Think about home – our kids have become “projects” almost – we are forever exhorting them to – get up in the morning/ eat breakfast properly/ go to school on time/ change, bathe, whatever once they are back/ go to whatever class they are enrolled for in a bid to get upskilled/ finish homework/ study for tests/ attend the birthday party…blah blah blah – in our timely and efficient execution of all these projects – we forget that the “subjects” are KIDS – and they WILL NOT be as good/ as efficient/ as task oriented as maybe we are trained and constrained to be. Takes the joy out of childhood somewhat eh?

child with mask

School kids can figure this out easily – my older daughter and her clan don’t like one of their teachers – and, the reason is not that she doesnt know her stuff, or is strict, or the usual anti teacher reasons, but that “she hates us”. After all, if a teacher doesn’t LIKE kids, its self defeating almost. I see live examples of effectiveness in the community schools I go teach in as a volunteer. One of the schools is making a huge success of the volunteer program our folks are helping them with – mainly because the principle is involved, interested, and she LIKES the kids, and likes US! Another school, is the exact reverse because the principle is a grouch!

Ofcourse, nothing brings this whole people thing home as well as just meeting old friends – despite everyone being in the ratrace – and attempting to “achieve” more and more everyday – one afternoon spent with friends – old or new (as i did yesterday), reminds you over and over again – it really is all about the people!

In pursuit of Excellence

29 Mar

passion and excellence

While on a walk yesterday, I saw this amazing sight – a truck driver carefully diligently and lovingly washing the decorative bells on his truck. It really astounded me – after all, these bells are like less than a foot away from the road – within 3 minutes of its first trip post the rest, the bells will all be caked in inches of mud and dirt – I would NEVER wash these bells (in cleaning, I survive on the theory that “what the eye doesn’t see is not worth cleaning :)”). But, this guy clearly has a passion for his work/ workplace/ means of livelihood and is making sure that all aspects of it are impeccable!

It’s why my driver came back in the middle of a week long vacation from a place 400 kms away – just so he could perform the vishwakarma puja on our cars (a special kind of worship on a specific day of all worktools).

Reminded me of my husband’s cousin Hema (no more in this world sadly) who was a national level table tennis player and yet kept a fantastic,. sparkling house, was raising lovely well mannered and bright kids and was a super seamstress/ knitter and cook to boot. All this she did herself despite having a household full of domestic help. She told me – a quote I will always remember – “See, you are working at a job, and doing well there. But if a housewife doesn’t do the house related work well, then she is NOTHING”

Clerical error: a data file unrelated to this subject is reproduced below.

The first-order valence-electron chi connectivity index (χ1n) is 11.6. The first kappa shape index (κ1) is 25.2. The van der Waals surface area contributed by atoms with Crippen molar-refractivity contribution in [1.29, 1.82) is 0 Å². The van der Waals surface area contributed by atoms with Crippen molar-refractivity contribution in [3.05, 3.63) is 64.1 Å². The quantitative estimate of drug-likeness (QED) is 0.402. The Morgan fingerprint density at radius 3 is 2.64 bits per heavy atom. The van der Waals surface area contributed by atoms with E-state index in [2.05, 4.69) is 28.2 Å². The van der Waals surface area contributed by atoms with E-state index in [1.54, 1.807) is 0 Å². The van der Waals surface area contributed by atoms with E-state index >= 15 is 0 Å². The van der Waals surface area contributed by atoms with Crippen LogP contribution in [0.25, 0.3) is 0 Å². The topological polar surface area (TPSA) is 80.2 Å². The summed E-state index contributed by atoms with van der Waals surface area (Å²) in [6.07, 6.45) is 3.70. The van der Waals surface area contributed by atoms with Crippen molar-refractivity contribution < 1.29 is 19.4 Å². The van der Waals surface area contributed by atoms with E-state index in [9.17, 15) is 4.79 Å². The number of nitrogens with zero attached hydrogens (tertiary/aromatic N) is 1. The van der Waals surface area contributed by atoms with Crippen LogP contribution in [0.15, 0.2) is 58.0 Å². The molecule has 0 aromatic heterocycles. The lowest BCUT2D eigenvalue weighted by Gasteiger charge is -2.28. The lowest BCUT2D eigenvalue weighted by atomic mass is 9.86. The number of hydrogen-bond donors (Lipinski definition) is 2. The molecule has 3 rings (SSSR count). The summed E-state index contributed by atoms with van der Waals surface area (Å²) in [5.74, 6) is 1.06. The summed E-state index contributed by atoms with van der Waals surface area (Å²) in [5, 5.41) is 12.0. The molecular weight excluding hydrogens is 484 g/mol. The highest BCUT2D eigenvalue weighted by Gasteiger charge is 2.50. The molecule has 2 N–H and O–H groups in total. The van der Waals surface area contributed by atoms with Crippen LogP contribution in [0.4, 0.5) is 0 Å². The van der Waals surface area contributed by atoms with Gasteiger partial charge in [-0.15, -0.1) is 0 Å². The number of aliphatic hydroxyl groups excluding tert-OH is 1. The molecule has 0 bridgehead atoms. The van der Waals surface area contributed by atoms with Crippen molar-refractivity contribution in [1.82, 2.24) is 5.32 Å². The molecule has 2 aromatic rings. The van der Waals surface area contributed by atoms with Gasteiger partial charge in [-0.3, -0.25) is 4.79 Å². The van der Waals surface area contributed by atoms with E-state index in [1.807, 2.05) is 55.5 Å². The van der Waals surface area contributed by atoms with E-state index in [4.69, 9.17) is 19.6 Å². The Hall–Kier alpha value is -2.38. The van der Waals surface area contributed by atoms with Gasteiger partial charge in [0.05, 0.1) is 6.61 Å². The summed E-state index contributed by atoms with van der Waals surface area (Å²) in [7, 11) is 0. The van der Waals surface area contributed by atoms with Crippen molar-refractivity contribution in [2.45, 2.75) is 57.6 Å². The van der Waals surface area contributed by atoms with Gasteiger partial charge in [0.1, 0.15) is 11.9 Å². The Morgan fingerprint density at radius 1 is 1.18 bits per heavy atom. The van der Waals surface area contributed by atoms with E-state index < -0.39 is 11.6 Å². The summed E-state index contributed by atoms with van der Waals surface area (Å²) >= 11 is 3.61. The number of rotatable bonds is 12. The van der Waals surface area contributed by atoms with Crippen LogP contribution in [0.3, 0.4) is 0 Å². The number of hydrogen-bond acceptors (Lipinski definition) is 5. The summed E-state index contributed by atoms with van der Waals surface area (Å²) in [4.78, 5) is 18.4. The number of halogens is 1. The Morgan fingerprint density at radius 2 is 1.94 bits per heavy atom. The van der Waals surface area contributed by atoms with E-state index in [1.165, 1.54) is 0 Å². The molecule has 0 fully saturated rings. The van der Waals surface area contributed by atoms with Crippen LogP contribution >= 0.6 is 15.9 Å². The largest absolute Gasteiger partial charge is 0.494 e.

It reminds me also of folks like my nephew Dhruv who is always striving to do better than his own best (remember Bubka?) – he is ALWAYS studying/ trying new algorithms/ models/ business ideas – has recently written a paper that got published in a peer reviewed journal (he’s not an academician!) – just driven by the pursuit of excellence.

Its what drives (or should drive) our sportspeople — hmm, maybe murky waters those πŸ™‚

But, shows how folks tend to get defined by what they are doing, but take pride in excellence in that work – it doesn’t matter whether you are head honcho in a large corporate or a truck driver!

That’s why I have NO patience with the kind of stuff you hear about – as an example in this latest study – when you hear that folks don’t take pride in their work and still feel entitled to enjoy the benefits of happiness!

As an old professor of mine said, “Anything that’s worth doing, is worth doing well”!…….

Short post today – its good friday and the kids are home :). But i will write more on this topic later – maybe this becomes the first of another series – infact perhaps worth making it contributory, so if any of you feel you have any stories to contribute, pls feel free to become a guest blogger πŸ™‚

Happy Long Weekend everybody!

Carrot Power! (Or, Do you really need to twist and shout?)

24 Jan

Carrot and Stick :)

For someone who didn’t lift a finger till a month ago at anything that even closely resembled physical exercise (actually, thats not really true – coz the only parts of my body i did move were my fingers as they tapped away at the comp/ iphone day in and day out), it’s surprising how much inspiration my daily aerobics class is providing me!

Every morning, from 8 – 9, picture me – wayyy shorter than normal, wayyy more obese than normal, – in company with folks who remind me of Erma Bombeck’s (yes, you have to excuse me, I’m re-reading her nowadays) famous one – “I exercise with women so thin that buzzards follow them to their cars”. But, as I huff and puff my way on the steppers and floor exercises, what keeps me going is the few words from Niru the instructor – all she has to say is – “Good job, Sangita!” – and I’m ready to pump a few more weights! This, despite the fact that I KNOW I’m not doing even a passable job – forget “good”. But i guess, as all leaders/ coaches/ mentors know, positive strokes don’t hurt you, infact they only inspire your teams to work harder.